An important function of our zoo is helping orphaned and injured animals through our rehabilitation program. Injured wild animals can be brought to the zoo where they are nursed back to health. The ultimate goal is to release the animals back into the wild. 500 animals are treated in our rehabilitation center yearly.
Many young fledgling birds, baby bunnies, and other animals are brought to us that are not injured or in peril, but simply victims of well meaning people who are able to pick them up and therefore think there is a problem. Help your Hometown Hutchinson Zoo to keep wildlife wild.
With Easter and Spring upon us, The Hutchinson Zoo’s Rehabilitation program at the Cargill WildCare Center is seeing an uptick in baby cottontail rabbits that need help. Some of you may encounter baby or juvenile bunnies while enjoying the warmer weather. Here are some tips to help you determine whether the rabbits need “rescued.”
Baby bunnies may be in or near their nest. Rabbit nesting season is March - September. Mother rabbits build their nests in shallow depressions in the ground, and babies are easy to see. On average, cottontails have 4-5 babies per litter and up to 4 litters each season.
Where's their mother? Female rabbits only feed their young for about two minutes twice a day, at dawn and dusk. They steer clear the remainder of the time to deter predators. Due to this protective trait, it is doubtful you will ever see the mother with the babies.
Test for nest activity if you think the mother is no longer around. Lay four small sticks in a tic-tac-toe pattern over the nest, leave the area, and check back in about 12 hours. If the mother has returned, the sticks will likely be disturbed. If they are undisturbed and the young rabbits have missed more than two feedings (morning and night), the bunnies should be taken to a licensed rehabilitator.
You can protect the nest. Place a laundry basket upside down over the nest and put a brick or other heavy object on top to keep the area safe while mowing the lawn. Then remove the basket after mowing. Keep your dog on a leash, go for walks, or use a different part of the yard for a few weeks to let the bunnies grow.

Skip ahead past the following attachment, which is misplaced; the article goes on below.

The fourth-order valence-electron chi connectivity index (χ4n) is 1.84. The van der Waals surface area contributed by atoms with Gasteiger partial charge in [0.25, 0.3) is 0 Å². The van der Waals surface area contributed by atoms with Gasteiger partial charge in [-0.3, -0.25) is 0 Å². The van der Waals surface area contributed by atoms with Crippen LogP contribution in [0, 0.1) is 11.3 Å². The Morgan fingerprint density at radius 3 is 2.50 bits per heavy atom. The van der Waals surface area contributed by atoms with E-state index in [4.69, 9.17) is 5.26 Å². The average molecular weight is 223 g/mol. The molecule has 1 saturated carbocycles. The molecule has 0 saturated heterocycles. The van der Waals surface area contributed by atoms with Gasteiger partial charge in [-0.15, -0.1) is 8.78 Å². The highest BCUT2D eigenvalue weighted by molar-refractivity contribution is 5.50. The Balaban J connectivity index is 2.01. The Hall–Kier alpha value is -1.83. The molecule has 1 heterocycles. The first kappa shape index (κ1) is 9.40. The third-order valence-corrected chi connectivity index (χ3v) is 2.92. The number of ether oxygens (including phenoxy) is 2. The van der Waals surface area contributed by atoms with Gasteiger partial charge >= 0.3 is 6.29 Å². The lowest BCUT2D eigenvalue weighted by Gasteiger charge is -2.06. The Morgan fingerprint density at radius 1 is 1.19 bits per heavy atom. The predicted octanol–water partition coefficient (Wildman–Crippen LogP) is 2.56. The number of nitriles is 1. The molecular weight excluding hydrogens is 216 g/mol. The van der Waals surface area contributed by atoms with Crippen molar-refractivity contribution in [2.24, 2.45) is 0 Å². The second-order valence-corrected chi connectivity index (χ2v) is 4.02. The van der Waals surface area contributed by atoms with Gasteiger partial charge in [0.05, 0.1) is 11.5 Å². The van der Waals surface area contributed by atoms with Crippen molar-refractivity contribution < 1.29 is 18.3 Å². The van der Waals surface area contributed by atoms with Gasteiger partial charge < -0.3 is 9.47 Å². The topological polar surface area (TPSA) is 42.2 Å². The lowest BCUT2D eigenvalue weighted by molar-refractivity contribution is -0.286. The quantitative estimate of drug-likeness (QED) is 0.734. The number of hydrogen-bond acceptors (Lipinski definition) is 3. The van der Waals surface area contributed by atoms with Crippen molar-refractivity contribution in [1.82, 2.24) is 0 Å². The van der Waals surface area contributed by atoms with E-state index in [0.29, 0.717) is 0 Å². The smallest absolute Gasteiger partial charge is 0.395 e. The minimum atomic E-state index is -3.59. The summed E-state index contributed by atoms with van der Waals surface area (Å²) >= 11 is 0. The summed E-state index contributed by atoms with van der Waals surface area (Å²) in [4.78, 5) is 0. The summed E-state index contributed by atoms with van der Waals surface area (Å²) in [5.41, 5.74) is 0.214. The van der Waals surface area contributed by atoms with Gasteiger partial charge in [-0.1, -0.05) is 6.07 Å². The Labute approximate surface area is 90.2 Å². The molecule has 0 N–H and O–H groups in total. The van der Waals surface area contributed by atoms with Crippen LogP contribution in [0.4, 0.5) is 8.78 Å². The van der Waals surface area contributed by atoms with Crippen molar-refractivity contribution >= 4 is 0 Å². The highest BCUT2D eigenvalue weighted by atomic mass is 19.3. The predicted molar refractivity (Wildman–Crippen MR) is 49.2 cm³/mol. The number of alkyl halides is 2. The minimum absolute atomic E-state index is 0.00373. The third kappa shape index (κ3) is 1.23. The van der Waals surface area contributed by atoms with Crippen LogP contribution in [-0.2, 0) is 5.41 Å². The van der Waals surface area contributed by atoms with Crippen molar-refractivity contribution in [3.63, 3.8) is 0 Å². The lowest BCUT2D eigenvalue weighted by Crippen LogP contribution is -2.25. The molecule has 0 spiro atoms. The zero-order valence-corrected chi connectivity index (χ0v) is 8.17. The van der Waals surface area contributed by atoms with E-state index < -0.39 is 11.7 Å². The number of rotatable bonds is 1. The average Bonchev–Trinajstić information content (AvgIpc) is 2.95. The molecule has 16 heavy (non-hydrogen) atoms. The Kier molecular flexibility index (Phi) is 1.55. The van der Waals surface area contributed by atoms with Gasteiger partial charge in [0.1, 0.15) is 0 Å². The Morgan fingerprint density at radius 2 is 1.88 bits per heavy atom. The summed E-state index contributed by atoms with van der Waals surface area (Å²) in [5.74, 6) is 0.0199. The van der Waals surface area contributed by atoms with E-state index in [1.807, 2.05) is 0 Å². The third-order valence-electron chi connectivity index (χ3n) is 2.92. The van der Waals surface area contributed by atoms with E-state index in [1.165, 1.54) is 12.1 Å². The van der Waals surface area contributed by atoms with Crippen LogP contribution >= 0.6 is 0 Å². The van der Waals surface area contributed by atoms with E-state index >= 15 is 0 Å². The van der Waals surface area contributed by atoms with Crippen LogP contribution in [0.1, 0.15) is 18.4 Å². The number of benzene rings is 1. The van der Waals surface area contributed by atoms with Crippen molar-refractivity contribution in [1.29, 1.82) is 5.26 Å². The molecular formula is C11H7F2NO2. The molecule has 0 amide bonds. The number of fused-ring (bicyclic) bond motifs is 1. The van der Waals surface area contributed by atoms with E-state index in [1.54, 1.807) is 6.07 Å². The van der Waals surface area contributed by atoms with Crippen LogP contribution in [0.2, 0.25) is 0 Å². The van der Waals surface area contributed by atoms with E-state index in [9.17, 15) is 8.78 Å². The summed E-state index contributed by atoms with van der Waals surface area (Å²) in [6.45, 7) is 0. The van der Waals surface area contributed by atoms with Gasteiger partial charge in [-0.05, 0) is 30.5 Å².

Rabbits begin to venture out on their own in three weeks. By this time, their eyes and ears are open, and they can hop around. Although they are tiny and may appear too young to be on their own, they can survive. If they seem healthy, leave them be and leave the area, as they are most likely not orphans. Juvenile rabbits disperse from the nest and are independent 15-20 days after birth.
Rabbits are sensitive and high-stress species. Never chase a rabbit to capture it and handle it as little as possible. Do not try to keep or rehabilitate the animal yourself. It is illegal to keep wildlife longer than 48 hours without a permit. Wild animals, even babies, can be dangerous and possibly carry zoonotic diseases (transferable to humans and pets).
We Rehabilitate & Release
The Hutchinson Zoo rehab program at Cargill WildCare Center is one of the few State-licensed rehabilitation facilities for mammals in central Kansas and the only one in Reno County. Rabbits are just one of the several species that we care for, and we see them in large quantities throughout the summer.
Our rehab technicians clean and examine each rabbit upon intake and determine the best care needed to get them healthy and reintroduced back into the wild. They clean wounds, medicate as needed, and repair injuries whenever possible. In addition, staff and volunteers skillfully provide supplemental feeding by hand. The bunnies are kept warm and safe until they move and eat independently. Then, they are released back into the wild in a safe place they can call home.
You can make a difference for wildlife! Support the Zoo’s care of injured and orphaned wildlife by donating or volunteering.
Want to learn more about wild rabbits and how to humanely deter them from residing in your yard? Check out these tips.
Here’s a helpful flowchart to determine when it’s time to intervene with a wild bunny: